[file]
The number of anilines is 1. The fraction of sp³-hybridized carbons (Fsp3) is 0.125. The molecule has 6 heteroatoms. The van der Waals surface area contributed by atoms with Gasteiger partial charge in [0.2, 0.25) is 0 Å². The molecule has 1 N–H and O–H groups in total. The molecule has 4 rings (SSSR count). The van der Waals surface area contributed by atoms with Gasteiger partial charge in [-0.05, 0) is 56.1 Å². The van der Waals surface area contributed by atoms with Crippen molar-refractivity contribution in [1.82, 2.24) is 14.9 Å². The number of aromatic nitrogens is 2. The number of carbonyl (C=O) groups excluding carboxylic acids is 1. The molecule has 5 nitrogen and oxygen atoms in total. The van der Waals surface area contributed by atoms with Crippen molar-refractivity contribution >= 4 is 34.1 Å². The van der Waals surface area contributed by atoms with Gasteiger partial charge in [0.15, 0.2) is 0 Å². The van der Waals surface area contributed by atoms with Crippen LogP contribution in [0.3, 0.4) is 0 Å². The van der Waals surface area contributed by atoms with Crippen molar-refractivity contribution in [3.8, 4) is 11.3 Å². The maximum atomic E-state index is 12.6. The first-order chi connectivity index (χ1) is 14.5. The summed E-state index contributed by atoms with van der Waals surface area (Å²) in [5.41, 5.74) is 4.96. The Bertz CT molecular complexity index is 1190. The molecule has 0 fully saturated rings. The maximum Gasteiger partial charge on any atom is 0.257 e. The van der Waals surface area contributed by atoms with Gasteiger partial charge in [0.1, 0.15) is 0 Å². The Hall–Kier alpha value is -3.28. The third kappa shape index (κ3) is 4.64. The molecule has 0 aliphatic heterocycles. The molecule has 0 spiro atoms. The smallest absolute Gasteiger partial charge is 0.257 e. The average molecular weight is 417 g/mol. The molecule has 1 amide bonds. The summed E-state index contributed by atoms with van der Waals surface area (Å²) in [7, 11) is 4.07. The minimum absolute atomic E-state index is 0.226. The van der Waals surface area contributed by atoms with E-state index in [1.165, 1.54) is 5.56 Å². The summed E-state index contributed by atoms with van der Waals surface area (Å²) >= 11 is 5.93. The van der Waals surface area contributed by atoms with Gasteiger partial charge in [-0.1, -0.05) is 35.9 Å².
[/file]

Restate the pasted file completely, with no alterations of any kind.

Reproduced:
The number of anilines is 1. The fraction of sp³-hybridized carbons (Fsp3) is 0.125. The molecule has 6 heteroatoms. The van der Waals surface area contributed by atoms with Gasteiger partial charge in [0.2, 0.25) is 0 Å². The molecule has 1 N–H and O–H groups in total. The molecule has 4 rings (SSSR count). The van der Waals surface area contributed by atoms with Gasteiger partial charge in [-0.05, 0) is 56.1 Å². The van der Waals surface area contributed by atoms with Crippen molar-refractivity contribution in [1.82, 2.24) is 14.9 Å². The number of aromatic nitrogens is 2. The number of carbonyl (C=O) groups excluding carboxylic acids is 1. The molecule has 5 nitrogen and oxygen atoms in total. The van der Waals surface area contributed by atoms with Crippen molar-refractivity contribution >= 4 is 34.1 Å². The van der Waals surface area contributed by atoms with Gasteiger partial charge in [0.15, 0.2) is 0 Å². The van der Waals surface area contributed by atoms with Crippen LogP contribution in [0.3, 0.4) is 0 Å². The van der Waals surface area contributed by atoms with Crippen molar-refractivity contribution in [3.8, 4) is 11.3 Å². The maximum atomic E-state index is 12.6. The first-order chi connectivity index (χ1) is 14.5. The summed E-state index contributed by atoms with van der Waals surface area (Å²) in [5.41, 5.74) is 4.96. The Bertz CT molecular complexity index is 1190. The molecule has 0 fully saturated rings. The maximum Gasteiger partial charge on any atom is 0.257 e. The van der Waals surface area contributed by atoms with Gasteiger partial charge in [0.1, 0.15) is 0 Å². The Hall–Kier alpha value is -3.28. The third kappa shape index (κ3) is 4.64. The molecule has 0 aliphatic heterocycles. The molecule has 0 spiro atoms. The smallest absolute Gasteiger partial charge is 0.257 e. The average molecular weight is 417 g/mol. The molecule has 1 amide bonds. The summed E-state index contributed by atoms with van der Waals surface area (Å²) in [7, 11) is 4.07. The minimum absolute atomic E-state index is 0.226. The van der Waals surface area contributed by atoms with E-state index in [1.165, 1.54) is 5.56 Å². The summed E-state index contributed by atoms with van der Waals surface area (Å²) >= 11 is 5.93. The van der Waals surface area contributed by atoms with Gasteiger partial charge in [-0.1, -0.05) is 35.9 Å².